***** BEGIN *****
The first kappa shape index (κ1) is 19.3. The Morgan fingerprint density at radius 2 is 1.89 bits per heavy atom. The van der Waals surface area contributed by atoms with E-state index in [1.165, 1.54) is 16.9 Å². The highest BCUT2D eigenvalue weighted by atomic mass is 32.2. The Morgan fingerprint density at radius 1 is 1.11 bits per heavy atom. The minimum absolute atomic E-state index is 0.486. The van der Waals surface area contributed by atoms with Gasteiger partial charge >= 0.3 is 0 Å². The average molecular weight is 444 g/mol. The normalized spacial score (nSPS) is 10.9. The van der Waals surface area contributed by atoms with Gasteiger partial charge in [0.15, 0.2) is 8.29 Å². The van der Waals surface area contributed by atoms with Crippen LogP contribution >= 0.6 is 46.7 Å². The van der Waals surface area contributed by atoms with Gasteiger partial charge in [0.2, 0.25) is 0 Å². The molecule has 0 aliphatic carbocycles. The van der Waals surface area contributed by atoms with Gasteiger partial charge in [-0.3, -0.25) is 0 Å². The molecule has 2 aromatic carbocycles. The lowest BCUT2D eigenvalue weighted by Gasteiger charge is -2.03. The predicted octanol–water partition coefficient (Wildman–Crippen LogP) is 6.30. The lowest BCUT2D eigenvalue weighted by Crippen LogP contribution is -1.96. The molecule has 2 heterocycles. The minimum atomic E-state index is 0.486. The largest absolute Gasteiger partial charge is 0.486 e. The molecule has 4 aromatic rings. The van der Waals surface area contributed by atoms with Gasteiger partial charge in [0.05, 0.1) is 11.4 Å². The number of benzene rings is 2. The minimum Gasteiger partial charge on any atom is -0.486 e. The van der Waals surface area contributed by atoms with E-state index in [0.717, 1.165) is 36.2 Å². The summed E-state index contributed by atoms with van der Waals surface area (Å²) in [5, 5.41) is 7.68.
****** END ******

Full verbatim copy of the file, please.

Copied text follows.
The first kappa shape index (κ1) is 19.3. The Morgan fingerprint density at radius 2 is 1.89 bits per heavy atom. The van der Waals surface area contributed by atoms with E-state index in [1.165, 1.54) is 16.9 Å². The highest BCUT2D eigenvalue weighted by atomic mass is 32.2. The Morgan fingerprint density at radius 1 is 1.11 bits per heavy atom. The minimum absolute atomic E-state index is 0.486. The van der Waals surface area contributed by atoms with Gasteiger partial charge >= 0.3 is 0 Å². The average molecular weight is 444 g/mol. The normalized spacial score (nSPS) is 10.9. The van der Waals surface area contributed by atoms with Gasteiger partial charge in [0.15, 0.2) is 8.29 Å². The van der Waals surface area contributed by atoms with Crippen LogP contribution >= 0.6 is 46.7 Å². The van der Waals surface area contributed by atoms with Gasteiger partial charge in [0.2, 0.25) is 0 Å². The molecule has 0 aliphatic carbocycles. The van der Waals surface area contributed by atoms with Gasteiger partial charge in [-0.3, -0.25) is 0 Å². The molecule has 2 aromatic carbocycles. The lowest BCUT2D eigenvalue weighted by Gasteiger charge is -2.03. The predicted octanol–water partition coefficient (Wildman–Crippen LogP) is 6.30. The lowest BCUT2D eigenvalue weighted by Crippen LogP contribution is -1.96. The molecule has 2 heterocycles. The minimum atomic E-state index is 0.486. The largest absolute Gasteiger partial charge is 0.486 e. The molecule has 4 aromatic rings. The van der Waals surface area contributed by atoms with Gasteiger partial charge in [0.05, 0.1) is 11.4 Å². The number of benzene rings is 2. The minimum Gasteiger partial charge on any atom is -0.486 e. The van der Waals surface area contributed by atoms with E-state index in [0.717, 1.165) is 36.2 Å². The summed E-state index contributed by atoms with van der Waals surface area (Å²) in [5, 5.41) is 7.68.